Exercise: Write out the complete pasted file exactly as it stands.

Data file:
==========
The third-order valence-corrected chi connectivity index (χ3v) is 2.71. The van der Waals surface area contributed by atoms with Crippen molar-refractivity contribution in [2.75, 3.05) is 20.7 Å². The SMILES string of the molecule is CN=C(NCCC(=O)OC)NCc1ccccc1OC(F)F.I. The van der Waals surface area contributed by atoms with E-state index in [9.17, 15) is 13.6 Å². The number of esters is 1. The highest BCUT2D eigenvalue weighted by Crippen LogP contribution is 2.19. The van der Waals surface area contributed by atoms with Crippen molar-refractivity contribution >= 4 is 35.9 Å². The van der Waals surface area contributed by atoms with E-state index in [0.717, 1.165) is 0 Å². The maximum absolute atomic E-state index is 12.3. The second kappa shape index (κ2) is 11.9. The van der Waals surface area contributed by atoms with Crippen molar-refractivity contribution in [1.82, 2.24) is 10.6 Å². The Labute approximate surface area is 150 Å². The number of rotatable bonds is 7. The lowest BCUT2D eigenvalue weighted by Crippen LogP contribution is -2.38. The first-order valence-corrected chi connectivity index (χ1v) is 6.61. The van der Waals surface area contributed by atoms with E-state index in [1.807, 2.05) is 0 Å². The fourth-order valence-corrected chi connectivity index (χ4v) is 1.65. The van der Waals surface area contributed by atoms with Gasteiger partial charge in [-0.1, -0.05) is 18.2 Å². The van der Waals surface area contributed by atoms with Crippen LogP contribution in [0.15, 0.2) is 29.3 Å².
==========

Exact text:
The third-order valence-corrected chi connectivity index (χ3v) is 2.71. The van der Waals surface area contributed by atoms with Crippen molar-refractivity contribution in [2.75, 3.05) is 20.7 Å². The SMILES string of the molecule is CN=C(NCCC(=O)OC)NCc1ccccc1OC(F)F.I. The van der Waals surface area contributed by atoms with E-state index in [9.17, 15) is 13.6 Å². The number of esters is 1. The highest BCUT2D eigenvalue weighted by Crippen LogP contribution is 2.19. The van der Waals surface area contributed by atoms with Crippen molar-refractivity contribution >= 4 is 35.9 Å². The van der Waals surface area contributed by atoms with E-state index in [0.717, 1.165) is 0 Å². The maximum absolute atomic E-state index is 12.3. The second kappa shape index (κ2) is 11.9. The van der Waals surface area contributed by atoms with Crippen molar-refractivity contribution in [1.82, 2.24) is 10.6 Å². The Labute approximate surface area is 150 Å². The number of rotatable bonds is 7. The lowest BCUT2D eigenvalue weighted by Crippen LogP contribution is -2.38. The first-order valence-corrected chi connectivity index (χ1v) is 6.61. The van der Waals surface area contributed by atoms with E-state index in [1.807, 2.05) is 0 Å². The fourth-order valence-corrected chi connectivity index (χ4v) is 1.65. The van der Waals surface area contributed by atoms with Gasteiger partial charge in [-0.1, -0.05) is 18.2 Å². The van der Waals surface area contributed by atoms with Crippen LogP contribution in [0.15, 0.2) is 29.3 Å².